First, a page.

Burlington Principal Reverses Course, Allows Students to Publish Story | Off Message

Burlington Principal Reverses Course, Allows Students to Publish Story


The Register's website - SCREENSHOT
  • Screenshot
  • The Register's website
Updated at 8:45 p.m.

Burlington High School principal Noel Green has reversed course and will allow student journalists to again publish a story online that he had ordered removed.

The article, first published Monday night by school newspaper the Register, detailed the results of a yearlong Vermont Agency of Education investigation into BHS guidance director Mario Macias, who’s been accused of unprofessional and incompetent behavior. Green asked students to pull the story down Tuesday morning, according to a statement from the school district, after he reviewed Act 49, a law passed in 2017 that’s meant to free student journalists from administrative censorship.

“While protecting student journalism, this law also allows administration to ask students to remove any story which is deemed to be ‘substantially disrupting the ability of the school to perform its educational mission,’” district spokesperson Russ Elek wrote in the statement. “In the opinion of Principal Green, this story very much fell under this stipulation at the time, and District leadership supported his decision to ask that the story be taken off the site.”

Local media outlets followed the Register’s original reporting, leading Green to reconsider, according to the district's statement.  "Because this story has been published far and wide," Elek wrote, "Principal Green has revisited this issue and along with support from District leadership, has decided that this one story from the BHS Register no longer fits this stipulation."

On Tuesday, the student journalists reached out to the Student Press Law Center for legal guidance on the issue, according to one of the newspaper's editors, Julia Shannon-Grillo. She said Wednesday that the students had not yet decided whether to take legal action against Green and the district.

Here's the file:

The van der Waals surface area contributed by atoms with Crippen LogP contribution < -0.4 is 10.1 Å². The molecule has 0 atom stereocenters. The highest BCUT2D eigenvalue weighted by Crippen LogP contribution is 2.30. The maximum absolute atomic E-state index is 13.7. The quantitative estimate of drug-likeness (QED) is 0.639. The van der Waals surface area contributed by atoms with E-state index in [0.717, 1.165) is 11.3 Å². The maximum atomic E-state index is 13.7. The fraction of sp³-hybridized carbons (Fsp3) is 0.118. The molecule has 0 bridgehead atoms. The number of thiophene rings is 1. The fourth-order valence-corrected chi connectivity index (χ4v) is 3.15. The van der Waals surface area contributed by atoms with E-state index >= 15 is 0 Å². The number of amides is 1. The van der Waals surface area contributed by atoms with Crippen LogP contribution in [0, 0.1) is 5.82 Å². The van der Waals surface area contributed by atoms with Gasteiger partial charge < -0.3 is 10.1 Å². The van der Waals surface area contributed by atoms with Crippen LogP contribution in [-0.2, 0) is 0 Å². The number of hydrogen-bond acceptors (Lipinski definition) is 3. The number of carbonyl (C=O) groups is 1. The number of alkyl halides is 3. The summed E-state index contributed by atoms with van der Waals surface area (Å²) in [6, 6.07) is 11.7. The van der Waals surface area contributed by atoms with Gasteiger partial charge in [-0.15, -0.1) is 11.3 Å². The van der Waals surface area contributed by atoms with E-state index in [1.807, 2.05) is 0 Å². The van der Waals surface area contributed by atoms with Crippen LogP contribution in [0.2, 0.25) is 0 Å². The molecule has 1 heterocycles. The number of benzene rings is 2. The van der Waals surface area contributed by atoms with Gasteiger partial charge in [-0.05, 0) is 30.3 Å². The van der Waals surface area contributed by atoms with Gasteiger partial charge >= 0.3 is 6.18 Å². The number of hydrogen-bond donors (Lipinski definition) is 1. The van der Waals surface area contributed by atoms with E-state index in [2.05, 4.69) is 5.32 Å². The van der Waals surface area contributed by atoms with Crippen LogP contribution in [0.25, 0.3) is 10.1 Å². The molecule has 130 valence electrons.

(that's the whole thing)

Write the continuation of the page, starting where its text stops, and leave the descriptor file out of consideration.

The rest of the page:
By Thursday afternoon, the students had not restored the story to the Register's website. At that evening's school board meeting, Shannon-Grillo read a statement from the paper's editors admitting to initial confusion over the law.

Julia Shannon-Grillo at Thursday's meetings - MOLLY WALSH
  • Molly Walsh
  • Julia Shannon-Grillo at Thursday's meetings
"Since that moment, we have asked ourselves many times, what would have happened if we had not taken it down?" she read. "After three days of consulting with lawyers who specialize in student press law and First Amendment rights, we understand that this order from Mr. Green is a violation of our rights. We felt that then, but we know it now."

Shannon-Grillo continued: "While it is kind of Mr. Green to lift his ban on this one story, what we would appreciate more is if the Burlington School District did not break the law."

Also Thursday, the Vermont Press Association and the New England First Amendment Coalition released a statement condemning the censorship and blasting Green for his "complete misinterpretation of one section of the law." The organizations also suggested four corrective steps, including having Green and Superintendent Yaw Obeng write letters of apology to the students.

"The VPA and NEFAC believe this can be a 'Teachable Moment' not only for Burlington School officials, but students, educators and school board members across the state," the groups wrote.

Molly Walsh contributed reporting for this article.

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